A second power plant was completed at the Bethlehem Energy Center (BEC), replacing the existing Albany Steam Station in Bethlehem, New York. The plant is a combined-cycle gas turbine (CCGT) facility that uses GE Model 7 gas turbines and a steam turbine. It has lower emissions than its oil and natural gas-fired predecessor and uses a small amount of low sulphur distillate oil, as well as the cleaner natural gas.
In May 2000, PSEG Power New York acquired the original Albany Steam Station from Niagara Mohawk Power Company. The gas-fired power plant is located on the west bank of the Hudson River in Bethlehem, New York, approximately three miles south of Albany.
Albany Steam Power Station first began operations in 1952 as a coal-fired station and was converted to oil in 1970. It was further modified in 1981 for natural gas and became a 400MW oil and natural gas-fired power plant.
Having acquired the Albany Steam Station, PSEG Power New York carried out the plans originated by Niagara Mohawk in 1998 to build the new BEC power plant.
The BEC is a 750MW, combined-cycle power plant. Once the BEC is in operation, the Albany Steam Station will be closed.
BEC is the first project in the Hudson Valley to replace an older, existing power plant. It has almost doubled the output of Albany while dramatically reducing air emissions and use of the Hudson River water. The Albany Steam Station was closed in February 2005.
The Bethlehem Energy Centre is a natural gas-fired combustion turbine generation plant. Instead of using a steam boiler to make steam to drive the turbine, the process involves gas-fired combustion turbines producing electricity directly. The BEC uses existing electric transmission lines and gas delivery pipelines.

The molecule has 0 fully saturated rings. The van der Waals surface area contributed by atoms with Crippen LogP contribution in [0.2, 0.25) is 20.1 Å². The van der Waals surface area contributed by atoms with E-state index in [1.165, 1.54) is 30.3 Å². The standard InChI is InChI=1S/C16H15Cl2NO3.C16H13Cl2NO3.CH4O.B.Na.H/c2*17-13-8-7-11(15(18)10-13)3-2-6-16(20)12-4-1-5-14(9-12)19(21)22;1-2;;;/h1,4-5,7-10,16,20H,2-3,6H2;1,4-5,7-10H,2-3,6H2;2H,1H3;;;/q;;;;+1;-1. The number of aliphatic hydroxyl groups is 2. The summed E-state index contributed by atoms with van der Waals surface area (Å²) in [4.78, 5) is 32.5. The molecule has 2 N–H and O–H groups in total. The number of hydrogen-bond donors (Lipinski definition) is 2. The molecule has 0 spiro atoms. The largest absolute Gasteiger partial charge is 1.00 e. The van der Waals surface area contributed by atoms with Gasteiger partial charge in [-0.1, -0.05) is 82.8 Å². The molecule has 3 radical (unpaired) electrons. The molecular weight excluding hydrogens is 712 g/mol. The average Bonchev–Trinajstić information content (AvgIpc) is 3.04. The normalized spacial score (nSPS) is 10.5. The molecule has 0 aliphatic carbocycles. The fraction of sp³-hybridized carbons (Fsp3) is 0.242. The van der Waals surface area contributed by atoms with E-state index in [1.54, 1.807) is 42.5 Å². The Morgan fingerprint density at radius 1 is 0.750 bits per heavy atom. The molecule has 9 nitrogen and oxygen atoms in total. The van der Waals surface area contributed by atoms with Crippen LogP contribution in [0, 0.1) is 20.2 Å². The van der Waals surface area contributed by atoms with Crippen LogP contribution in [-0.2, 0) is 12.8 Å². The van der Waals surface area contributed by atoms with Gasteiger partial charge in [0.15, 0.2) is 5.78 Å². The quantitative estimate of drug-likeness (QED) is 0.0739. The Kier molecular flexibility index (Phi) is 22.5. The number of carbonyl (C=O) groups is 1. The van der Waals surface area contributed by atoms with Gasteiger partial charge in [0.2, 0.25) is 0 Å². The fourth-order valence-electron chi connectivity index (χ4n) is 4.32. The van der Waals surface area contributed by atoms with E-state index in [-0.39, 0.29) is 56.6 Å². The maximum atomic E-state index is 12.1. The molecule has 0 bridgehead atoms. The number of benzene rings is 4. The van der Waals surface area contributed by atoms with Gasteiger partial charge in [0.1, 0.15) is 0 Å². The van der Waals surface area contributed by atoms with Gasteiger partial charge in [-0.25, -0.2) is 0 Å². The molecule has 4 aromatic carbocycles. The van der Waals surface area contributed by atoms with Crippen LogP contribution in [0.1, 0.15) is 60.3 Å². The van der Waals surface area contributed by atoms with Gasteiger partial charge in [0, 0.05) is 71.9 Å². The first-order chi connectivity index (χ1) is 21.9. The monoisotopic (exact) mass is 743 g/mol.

Although it does generate CO₂ emissions, natural gas is the cleanest fossil fuel available to produce electricity. As a backup, PSEG Power has designed BEC to use low-sulfur distillate oil as a secondary fuel.
The BEC will use combined-cycle technology – the most efficient of the fossil-fuelled electricity-generating technologies. This efficient process will enable the BEC to use 36% less fuel than the Albany Steam Station to generate each kilowatt-hour of electricity. Burning less fuel to generate electricity translates into reduced emissions of air pollutants.
In June 2001, the New York Independent System Operator (NY ISO) approved the transmission plan for the BEC. Construction began in June 2002. The completion date was revised in October 2002 and was set for the second quarter of 2005.
The BEC generates 50% less waste heat than the Albany Steam Station and has reduced air emissions by at least 95%.
The Albany Steam Station draws water from a river, uses it once in the generation of electricity, and then sends the water back to the river (once-through cooling). The BEC will be using an advanced closed-cycle cooling system that recycles water from the Hudson River, therefore drawing 99% less water from the Hudson River than the Albany.
The BEC has cut emissions of smog-causing nitrogen oxide by 90% and reduced sulphur dioxide emissions, the pollutant that causes acid rain, by 94%.
When BEC operates on its secondary fuel, it will be using distillate oil with low sulphur content. This ensures that the BEC is amongst the cleanest power plants in the state.
PSEG Power New York was purchasing building materials from local suppliers. Power generated by the BEC will be sold wholesale through the regional power grid managed by the New York Independent System Operator (ISO). GE Power Systems is supplying the Model 7 and steam turbines.
PSEG Power built strong relationships with a team of key contractors and suppliers. Other potential contractors included SM Electric (electrical contracting); J. Fletcher Creamer (civil contracting); Foster Wheeler Energy Corporation (heat recovery steam generators); Hamon, Inc. (cooling towers); Turtle & Hughes (electrical material supplies); Holtec International (condensers); and Duke / Fluor Daniel (engineering, procurement and construction services).
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